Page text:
Is It Osteoarthritis?
Rehabilitation
Written by Kirk Lee, D.C.   
Thursday, 16 September 2010 16:12 Read : 1175 times

Is It Osteoarthritis?

by Kirk Lee, D.C.

 

osteoarthritis


“Abnormal movement patterns

and too much early resistance

will aggravate the joints”

 

How often do you hear from a patient, “I would exercise, but it hurts!”? Let’s look at a case study which will be very familiar to you.  Mrs. Bones is a 56-year-old female who has a history of on-and-off left hip pain and bilateral knee pain, with her right knee pain being worse. She grades the hip pain as a 4 out of 10, the left knee a 5 out of 10 and the right knee a 6 out of 10 on a visual analog scale. She denies any history of trauma to the spine or knees. Mrs. Bones also gives reference to recent weight gain of 15 pounds over the last year. She feels her weight gain and sedentary office job has contributed to her condition.


On examination Mrs. B uses a cane to assist in ambulation. Her ranges of motion note restriction with expression of discomfort on lumbar flexion and right lateral bending. Knee ranges of motion noted discomfort on extension bilaterally. Neurological examination was normal. Orthopedic examination was hard to differentiate due to Mrs. B expressing moderate discomfort involving the low back, hip, and knees when performing tests. Based on our clinical examination we took full spine radiographs, including an AP pelvic view and bilateral knee view to rule out degenerative changes.
Scanning the feet was performed to evaluate symmetry and function. Upon evaluating Mrs. B.’s digital foot scan we identified patterns of her arches breaking down, indicating a need for custom-made, flexible orthotics. The scan also shows dramatically more breakdown on the right foot in comparison to the left foot. This correlates with our pelvic radiograph which showed an 18mm insufficiency on the right iliac crest and femoral heads in comparison to the left. This clinically indicates that she puts more pressure into her right step than her left.
Based on the information provided above, it sounds like a condition that a chiropractor deals with routinely. Our primary diagnosis would include multiple levels of spinal subluxation, and complicating factors of possible degenerative knee pain, better known as osteoarthritis (OA). Let’s turn our focus to the knee and the potential degenerative OA. With chiropractic manipulative therapy (CMT) and custom-made, flexible orthotics to provide additional support, we must also recommend some form of exercise to assist in additional stabilization and overall “wellness.” But if we remember our opening line (“I would exercise, but it hurts!”) we know that Mrs. B is a typical candidate for this statement, with recent weight gains and a sedentary lifestyle as further contributors.
Numerous studies have shown that the pain of OA can be reduced by engaging in an exercise program. We must address her gait cycle to make sure she is walking with a symmetrical gait and normal heel-to-toe transition. Alterations in our gait cycle due to subluxation complexes, fallen arches and pain compensation will force us into postural changes. Using a medium-resistance elastic band we recommended abduction and extension exercises for her hips. With the knee we focused on extension and flexion movements. Education is very critical when demonstrating these exercises to the patient. We must ensure that correct form is used and not too much resistance. Abnormal movement patterns and too much early resistance will aggravate the joints and create the “it hurts to do the exercises” excuse.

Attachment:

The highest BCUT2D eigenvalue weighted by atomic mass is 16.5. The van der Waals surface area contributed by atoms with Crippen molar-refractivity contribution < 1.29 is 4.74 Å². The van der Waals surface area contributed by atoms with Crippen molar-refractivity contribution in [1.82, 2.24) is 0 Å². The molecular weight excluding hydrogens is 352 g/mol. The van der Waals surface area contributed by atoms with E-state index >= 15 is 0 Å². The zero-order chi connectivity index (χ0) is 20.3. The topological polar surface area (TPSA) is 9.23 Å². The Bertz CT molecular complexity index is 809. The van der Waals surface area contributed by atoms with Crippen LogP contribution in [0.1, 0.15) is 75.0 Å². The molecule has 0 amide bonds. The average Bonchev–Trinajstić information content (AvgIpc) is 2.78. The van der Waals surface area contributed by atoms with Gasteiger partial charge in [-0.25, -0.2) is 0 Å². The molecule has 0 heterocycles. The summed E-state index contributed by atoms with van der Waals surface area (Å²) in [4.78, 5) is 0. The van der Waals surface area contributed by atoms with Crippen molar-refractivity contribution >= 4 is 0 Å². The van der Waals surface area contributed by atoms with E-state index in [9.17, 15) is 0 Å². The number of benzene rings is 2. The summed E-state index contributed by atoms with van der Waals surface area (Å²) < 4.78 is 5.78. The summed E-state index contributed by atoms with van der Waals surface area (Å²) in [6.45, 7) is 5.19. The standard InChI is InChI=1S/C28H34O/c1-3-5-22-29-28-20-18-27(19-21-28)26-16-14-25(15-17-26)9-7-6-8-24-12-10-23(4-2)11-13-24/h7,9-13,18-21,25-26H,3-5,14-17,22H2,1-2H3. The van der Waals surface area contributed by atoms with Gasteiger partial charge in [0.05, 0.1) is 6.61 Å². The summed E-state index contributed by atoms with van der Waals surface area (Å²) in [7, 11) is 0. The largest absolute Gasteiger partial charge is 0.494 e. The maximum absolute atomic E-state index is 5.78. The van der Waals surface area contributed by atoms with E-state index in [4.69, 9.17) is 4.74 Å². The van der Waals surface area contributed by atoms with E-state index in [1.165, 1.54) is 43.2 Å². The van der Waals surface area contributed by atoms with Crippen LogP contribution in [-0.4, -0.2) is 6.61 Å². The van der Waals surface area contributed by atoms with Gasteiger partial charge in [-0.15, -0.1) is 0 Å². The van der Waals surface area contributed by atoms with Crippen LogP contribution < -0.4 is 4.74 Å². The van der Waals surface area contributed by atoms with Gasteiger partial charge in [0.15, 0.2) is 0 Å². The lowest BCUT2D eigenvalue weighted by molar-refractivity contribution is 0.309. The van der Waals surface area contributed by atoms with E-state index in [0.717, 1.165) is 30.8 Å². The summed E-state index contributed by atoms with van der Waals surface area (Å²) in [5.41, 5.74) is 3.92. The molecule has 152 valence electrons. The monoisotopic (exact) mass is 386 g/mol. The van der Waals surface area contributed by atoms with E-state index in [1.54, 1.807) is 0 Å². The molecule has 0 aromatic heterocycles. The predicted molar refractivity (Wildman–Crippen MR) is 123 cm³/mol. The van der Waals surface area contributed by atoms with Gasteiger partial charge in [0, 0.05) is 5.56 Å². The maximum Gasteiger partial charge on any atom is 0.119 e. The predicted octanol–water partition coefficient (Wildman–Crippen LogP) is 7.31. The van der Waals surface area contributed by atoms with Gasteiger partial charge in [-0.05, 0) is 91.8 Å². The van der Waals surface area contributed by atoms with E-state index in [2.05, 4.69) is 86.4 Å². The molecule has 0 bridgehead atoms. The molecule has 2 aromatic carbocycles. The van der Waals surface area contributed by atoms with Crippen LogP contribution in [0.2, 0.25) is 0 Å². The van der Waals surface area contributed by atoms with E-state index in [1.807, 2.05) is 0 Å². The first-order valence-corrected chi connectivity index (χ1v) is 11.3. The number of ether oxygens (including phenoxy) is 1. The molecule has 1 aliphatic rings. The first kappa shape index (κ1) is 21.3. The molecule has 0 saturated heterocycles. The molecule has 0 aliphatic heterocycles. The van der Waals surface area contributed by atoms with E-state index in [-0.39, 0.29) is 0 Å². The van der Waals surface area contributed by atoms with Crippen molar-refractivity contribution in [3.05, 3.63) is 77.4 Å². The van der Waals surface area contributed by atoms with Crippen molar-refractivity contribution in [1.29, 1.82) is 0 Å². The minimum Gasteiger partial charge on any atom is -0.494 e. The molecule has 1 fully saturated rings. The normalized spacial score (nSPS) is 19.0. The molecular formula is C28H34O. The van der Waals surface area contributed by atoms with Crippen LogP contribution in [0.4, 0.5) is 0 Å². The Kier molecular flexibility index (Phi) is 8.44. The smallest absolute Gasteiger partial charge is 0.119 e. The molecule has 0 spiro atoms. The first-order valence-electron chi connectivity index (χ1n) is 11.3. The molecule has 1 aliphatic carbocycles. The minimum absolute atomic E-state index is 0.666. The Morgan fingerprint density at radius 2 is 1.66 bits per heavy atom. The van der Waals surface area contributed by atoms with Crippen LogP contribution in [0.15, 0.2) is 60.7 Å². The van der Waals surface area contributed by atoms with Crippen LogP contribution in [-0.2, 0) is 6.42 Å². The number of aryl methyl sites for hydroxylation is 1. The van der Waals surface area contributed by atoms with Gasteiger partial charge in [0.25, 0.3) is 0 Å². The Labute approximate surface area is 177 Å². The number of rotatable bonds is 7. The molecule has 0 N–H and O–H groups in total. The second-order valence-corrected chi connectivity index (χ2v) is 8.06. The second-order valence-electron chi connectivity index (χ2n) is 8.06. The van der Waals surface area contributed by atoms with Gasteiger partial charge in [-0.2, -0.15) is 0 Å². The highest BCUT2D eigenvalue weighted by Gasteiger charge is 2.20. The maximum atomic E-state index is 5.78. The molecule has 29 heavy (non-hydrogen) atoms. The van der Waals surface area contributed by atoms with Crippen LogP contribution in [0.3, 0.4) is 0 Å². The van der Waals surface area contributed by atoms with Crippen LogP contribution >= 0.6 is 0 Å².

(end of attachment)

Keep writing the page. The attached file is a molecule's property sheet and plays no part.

After six weeks we helped Mrs. B enjoy a better lifestyle, which has included weight loss and pain-free ranges of motion. Her care plan included strengthening, stretching and a progressive walking program for our rehabilitative care, custom-made orthotics for our support phase, and chiropractic manipulative therapy (adjustments).
There are a few more points about OA that need to be addressed. In most cases it is a progressive degenerative process affecting the articular cartilage of a joint. Commonly this is demonstrated on radiographs with loss of joint space and spurring. Pain with limitations of function is usually the most common complaint. OA affects the hips, knee and spine mostly and is a contributing factor to many cases of disability. Often when left untreated it results in joint replacement surgery. As doctors of chiropractic we can provide much help for many of these patients through proper nutrition, addressing weight, physical activity, custom-made orthotic support and continued education on the importance of chiropractic manipulative therapy.

 

 

leeA 1980 graduate of Palmer College of Chiropractic, Dr. Kirk Lee is a member of the Palmer College of Chiropractic Post Graduate Faculty and Parker College of Chiropractic Post Graduate Faculty. He has lectured nationwide on sports injuries and the adolescent athlete, and currently practices in Albion, Michigan.


 
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